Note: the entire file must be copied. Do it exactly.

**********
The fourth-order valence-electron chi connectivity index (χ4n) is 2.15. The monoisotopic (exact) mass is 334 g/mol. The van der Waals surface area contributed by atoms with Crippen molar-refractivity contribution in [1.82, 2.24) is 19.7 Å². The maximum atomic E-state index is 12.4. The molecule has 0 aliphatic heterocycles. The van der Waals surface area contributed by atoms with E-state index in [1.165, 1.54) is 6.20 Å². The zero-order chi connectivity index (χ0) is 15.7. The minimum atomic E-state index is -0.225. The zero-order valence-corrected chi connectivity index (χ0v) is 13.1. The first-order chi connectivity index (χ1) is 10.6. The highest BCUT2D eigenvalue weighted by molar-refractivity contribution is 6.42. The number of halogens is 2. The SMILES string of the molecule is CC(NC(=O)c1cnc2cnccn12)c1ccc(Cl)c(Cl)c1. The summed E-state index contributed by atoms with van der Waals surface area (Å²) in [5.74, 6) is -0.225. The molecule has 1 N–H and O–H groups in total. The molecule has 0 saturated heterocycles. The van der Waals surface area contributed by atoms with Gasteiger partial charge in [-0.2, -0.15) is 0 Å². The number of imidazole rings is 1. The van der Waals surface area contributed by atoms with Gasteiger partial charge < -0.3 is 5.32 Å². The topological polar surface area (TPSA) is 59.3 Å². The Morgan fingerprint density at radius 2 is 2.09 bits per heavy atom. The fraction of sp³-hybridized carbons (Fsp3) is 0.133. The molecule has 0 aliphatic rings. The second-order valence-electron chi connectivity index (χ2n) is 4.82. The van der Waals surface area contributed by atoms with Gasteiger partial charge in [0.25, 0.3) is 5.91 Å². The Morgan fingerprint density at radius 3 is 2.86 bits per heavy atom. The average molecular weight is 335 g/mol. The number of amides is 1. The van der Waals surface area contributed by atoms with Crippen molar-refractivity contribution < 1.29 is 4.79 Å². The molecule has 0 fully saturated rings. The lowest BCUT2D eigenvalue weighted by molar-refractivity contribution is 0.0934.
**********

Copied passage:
The fourth-order valence-electron chi connectivity index (χ4n) is 2.15. The monoisotopic (exact) mass is 334 g/mol. The van der Waals surface area contributed by atoms with Crippen molar-refractivity contribution in [1.82, 2.24) is 19.7 Å². The maximum atomic E-state index is 12.4. The molecule has 0 aliphatic heterocycles. The van der Waals surface area contributed by atoms with E-state index in [1.165, 1.54) is 6.20 Å². The zero-order chi connectivity index (χ0) is 15.7. The minimum atomic E-state index is -0.225. The zero-order valence-corrected chi connectivity index (χ0v) is 13.1. The first-order chi connectivity index (χ1) is 10.6. The highest BCUT2D eigenvalue weighted by molar-refractivity contribution is 6.42. The number of halogens is 2. The SMILES string of the molecule is CC(NC(=O)c1cnc2cnccn12)c1ccc(Cl)c(Cl)c1. The summed E-state index contributed by atoms with van der Waals surface area (Å²) in [5.74, 6) is -0.225. The molecule has 1 N–H and O–H groups in total. The molecule has 0 saturated heterocycles. The van der Waals surface area contributed by atoms with Gasteiger partial charge in [-0.2, -0.15) is 0 Å². The number of imidazole rings is 1. The van der Waals surface area contributed by atoms with Gasteiger partial charge < -0.3 is 5.32 Å². The topological polar surface area (TPSA) is 59.3 Å². The Morgan fingerprint density at radius 2 is 2.09 bits per heavy atom. The fraction of sp³-hybridized carbons (Fsp3) is 0.133. The molecule has 0 aliphatic rings. The second-order valence-electron chi connectivity index (χ2n) is 4.82. The van der Waals surface area contributed by atoms with Gasteiger partial charge in [0.25, 0.3) is 5.91 Å². The Morgan fingerprint density at radius 3 is 2.86 bits per heavy atom. The average molecular weight is 335 g/mol. The number of amides is 1. The van der Waals surface area contributed by atoms with Crippen molar-refractivity contribution < 1.29 is 4.79 Å². The molecule has 0 fully saturated rings. The lowest BCUT2D eigenvalue weighted by molar-refractivity contribution is 0.0934.